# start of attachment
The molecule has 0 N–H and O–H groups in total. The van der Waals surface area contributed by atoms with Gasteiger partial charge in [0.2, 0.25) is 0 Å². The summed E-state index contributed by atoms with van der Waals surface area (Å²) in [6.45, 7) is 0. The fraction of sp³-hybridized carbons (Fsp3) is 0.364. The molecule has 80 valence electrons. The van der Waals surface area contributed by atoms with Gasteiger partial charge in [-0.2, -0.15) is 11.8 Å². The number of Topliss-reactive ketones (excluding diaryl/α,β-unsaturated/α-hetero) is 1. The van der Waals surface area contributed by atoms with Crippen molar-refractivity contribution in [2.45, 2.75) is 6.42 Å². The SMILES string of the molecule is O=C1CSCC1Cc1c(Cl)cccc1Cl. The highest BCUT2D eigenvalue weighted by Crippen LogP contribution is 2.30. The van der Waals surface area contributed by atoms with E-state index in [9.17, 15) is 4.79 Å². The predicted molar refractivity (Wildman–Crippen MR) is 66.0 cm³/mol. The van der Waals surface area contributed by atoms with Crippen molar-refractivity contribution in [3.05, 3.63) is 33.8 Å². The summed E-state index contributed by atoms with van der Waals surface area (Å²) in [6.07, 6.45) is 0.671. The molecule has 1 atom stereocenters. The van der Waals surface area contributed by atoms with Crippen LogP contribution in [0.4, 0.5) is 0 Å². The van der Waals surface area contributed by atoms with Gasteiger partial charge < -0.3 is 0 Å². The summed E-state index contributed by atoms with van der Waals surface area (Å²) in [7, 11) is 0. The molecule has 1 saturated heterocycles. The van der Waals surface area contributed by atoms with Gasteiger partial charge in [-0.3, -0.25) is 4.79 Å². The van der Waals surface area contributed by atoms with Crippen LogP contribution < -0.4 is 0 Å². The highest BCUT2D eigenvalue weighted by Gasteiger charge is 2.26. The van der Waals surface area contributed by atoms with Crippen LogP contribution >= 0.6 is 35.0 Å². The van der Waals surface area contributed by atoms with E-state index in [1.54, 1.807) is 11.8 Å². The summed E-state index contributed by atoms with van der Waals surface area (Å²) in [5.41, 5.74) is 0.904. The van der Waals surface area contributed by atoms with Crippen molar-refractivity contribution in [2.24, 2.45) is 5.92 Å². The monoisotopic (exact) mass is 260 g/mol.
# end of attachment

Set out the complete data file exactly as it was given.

The molecule has 0 N–H and O–H groups in total. The van der Waals surface area contributed by atoms with Gasteiger partial charge in [0.2, 0.25) is 0 Å². The summed E-state index contributed by atoms with van der Waals surface area (Å²) in [6.45, 7) is 0. The fraction of sp³-hybridized carbons (Fsp3) is 0.364. The molecule has 80 valence electrons. The van der Waals surface area contributed by atoms with Gasteiger partial charge in [-0.2, -0.15) is 11.8 Å². The number of Topliss-reactive ketones (excluding diaryl/α,β-unsaturated/α-hetero) is 1. The van der Waals surface area contributed by atoms with Crippen molar-refractivity contribution in [2.45, 2.75) is 6.42 Å². The SMILES string of the molecule is O=C1CSCC1Cc1c(Cl)cccc1Cl. The highest BCUT2D eigenvalue weighted by Crippen LogP contribution is 2.30. The van der Waals surface area contributed by atoms with E-state index in [9.17, 15) is 4.79 Å². The predicted molar refractivity (Wildman–Crippen MR) is 66.0 cm³/mol. The van der Waals surface area contributed by atoms with Crippen molar-refractivity contribution in [3.05, 3.63) is 33.8 Å². The summed E-state index contributed by atoms with van der Waals surface area (Å²) in [6.07, 6.45) is 0.671. The molecule has 1 atom stereocenters. The van der Waals surface area contributed by atoms with Crippen LogP contribution in [0.4, 0.5) is 0 Å². The van der Waals surface area contributed by atoms with Gasteiger partial charge < -0.3 is 0 Å². The summed E-state index contributed by atoms with van der Waals surface area (Å²) in [7, 11) is 0. The molecule has 1 saturated heterocycles. The van der Waals surface area contributed by atoms with Gasteiger partial charge in [-0.3, -0.25) is 4.79 Å². The van der Waals surface area contributed by atoms with Crippen LogP contribution < -0.4 is 0 Å². The highest BCUT2D eigenvalue weighted by Gasteiger charge is 2.26. The van der Waals surface area contributed by atoms with Crippen LogP contribution >= 0.6 is 35.0 Å². The van der Waals surface area contributed by atoms with E-state index in [1.54, 1.807) is 11.8 Å². The summed E-state index contributed by atoms with van der Waals surface area (Å²) in [5.41, 5.74) is 0.904. The van der Waals surface area contributed by atoms with Crippen molar-refractivity contribution in [2.24, 2.45) is 5.92 Å². The monoisotopic (exact) mass is 260 g/mol.